“I’ll always remember something Tony said in a financial review meeting, ‘Listen, cost will always win,’” Mr. Bolduc says. “For the most part, the low-cost airlines, it’s more or less the same experience [as full-service airlines]. You just don’t get the food. But it doesn’t really matter on short-haul flights. The low-cost carrier model for long-distance flights, typically over four or five hours, the economics are more challenging.”
The explosive growth in low-cost airlines – and particularly the fierce competition from AirAsia – makes the two tragedies that recently struck Malaysia Airline System Bhd. cut that much deeper.
Flying out of Kuala Lumpur, the home base of AirAsia, Malaysia’s national airline first lost track of flight MH370 en route to Beijing four months ago. While crews were still searching for the presumed wreckage, another flight, MH17, en route from Amsterdam to Kuala Lumpur, was shot from the skies above rebel-held eastern Ukraine, likely by a surface-to-air missile.
These catastrophes, however tragic, have simply highlighted long-standing difficulties at the struggling carrier, which is majority owned by the state-run investment fund Khazanah Nasional Bhd. The airline’s shares have declined roughly 30 per cent this year, and in its most recent quarter in June, Malaysia Airlines said it carried 3.1 per cent fewer passengers than the year before.
Mohshin Aziz, an analyst with Maybank Investment bank in Kuala Lumpur, says the company has an aging and inefficient fleet that is expensive to operate, and a “bloated” unionized work force that keeps costs high. Despite a “history of underinvesting in its business,” the company had been reducing operating costs.
“The whole region is getting really competitive,” Mr. Aziz says. “Then the MH370 incident happened in March and that just completely put a spanner in their plans. They had to discount their ticket prices even more, and their costs soared rather than improved. [Given] this second incident, I think they’ll have to discount their ticket prices again.”
He estimates that the company is losing about $1.6-million a day, could run out of capital soon, and needs to radically restructure away from international flights to concentrate on the domestic Malaysian market. , where it is still well-liked But he said there will likely be no return to the glory days when Malaysia Airlines, Cathay Pacific and Singapore Airlines unquestionably ruled the skies over Southeast Asia.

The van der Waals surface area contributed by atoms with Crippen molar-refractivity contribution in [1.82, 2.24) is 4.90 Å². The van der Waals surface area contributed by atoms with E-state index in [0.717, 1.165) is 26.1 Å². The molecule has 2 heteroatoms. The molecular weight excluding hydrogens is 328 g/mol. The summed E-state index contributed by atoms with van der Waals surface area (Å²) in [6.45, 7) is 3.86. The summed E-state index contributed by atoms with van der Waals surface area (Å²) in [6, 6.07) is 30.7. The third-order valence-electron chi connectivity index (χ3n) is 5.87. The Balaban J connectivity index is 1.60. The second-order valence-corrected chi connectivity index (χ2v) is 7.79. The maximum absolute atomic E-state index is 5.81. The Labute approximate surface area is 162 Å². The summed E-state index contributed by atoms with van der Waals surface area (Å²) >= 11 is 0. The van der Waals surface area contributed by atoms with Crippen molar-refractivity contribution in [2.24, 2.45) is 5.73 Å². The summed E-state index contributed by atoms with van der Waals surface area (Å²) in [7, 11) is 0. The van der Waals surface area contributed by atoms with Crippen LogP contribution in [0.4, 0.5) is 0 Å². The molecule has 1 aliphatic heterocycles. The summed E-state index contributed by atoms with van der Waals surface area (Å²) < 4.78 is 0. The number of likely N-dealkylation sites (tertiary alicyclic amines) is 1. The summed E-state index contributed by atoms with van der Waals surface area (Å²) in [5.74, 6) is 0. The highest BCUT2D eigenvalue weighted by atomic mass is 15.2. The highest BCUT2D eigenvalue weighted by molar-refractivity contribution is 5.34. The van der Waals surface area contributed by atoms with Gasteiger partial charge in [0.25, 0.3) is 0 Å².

“They used to say we can get back to the flagship [carrier] years. The past is the past,” Mr. Aziz says. “Competition is one of the key issues.”
Malaysia Airlines is just one of the region’s major carriers under pressure.
Singapore Airlines Ltd. said profit fell 71 per cent in the second quarter ended June 30, as it struggled to eke out profit while selling fares under pressure from discount carriers.
But Singapore Airlines has joined a number of other full-service airlines that have fought back by launching their own discount subsidiaries – such as Australia’s Qantas Airways Ltd., which launched Jetstar – seeking to cash in on the growth of the middle class without hemorrhaging market share to low-cost carriers.
Indonesia’s flagship carrier Garuda’s share price has also been under pressure as discount carrier Lion Air made inroads. But starting in 2001, Garuda’s discount airline Citilink has battled back, flying Indonesians domestically between the thousands of islands that make up the archipelago nation – and in June, the airline reported that domestic passenger numbers were up 10.5 per cent year-over-year for the group, with Citilink up more than 28 per cent; international passengers, though, were down 1.5 per cent.
“For us the strategy has been very clear, we see both markets growing,” says Erik Meijer, Garuda’s executive vice-president of marketing and sales. “And so we go for this dual strategy. We see some people travel domestically on Citilink and then connect in Jakarta for international flights.”
Although Mr. Meijer sees competition continuing to increase in the region – where Indonesia’s Lion Air is expanding rapidly and accounts for about 37 per cent of the region’s seat capacity – he is optimistic. Garuda bought 27 aircraft this year and 26 last year, bringing the carrier’s fleet to a total of around 130.
“The growth of the middle class, it’s very big,” he says. “We’re seeing a few developments happen at the same time. We see the growth of the middle class in Indonesia, which is a significant force in the region. And we see that the group of people flying is also growing rapidly. And the growth of the networks with other carriers is growing rapidly. The critical mass keeps on shifting forward as more airlines keep adding routes and destinations.”
For Mr. Fernandes, AirAsia X has allowed him to expand his network well beyond Southeast Asia – one day, perhaps, it might again reach back around the world and link Malaysia to where he once studied as a child. (AirAsia X previously flew from Kuala Lumpur to both London and Paris, but ended those flights in 2012 citing high fuel costs, high taxes and weak demand.)
“Having ASEAN as the base, we can now look to Northeast Asia and South Asia – so that’s China, Japan, Korea, India and west Asia, or the Middle East as they call it, although that’s not a very attractive market right now,“ Mr. Fernandes says. “But once you go there, let’s say Dubai or Abu Dhabi or something, from there you’re within seven hours of Europe, of London.”
Editor's Note: This story has been updated to include the fact that AirAsia X previously flew from Kuala Lumpur to Europe.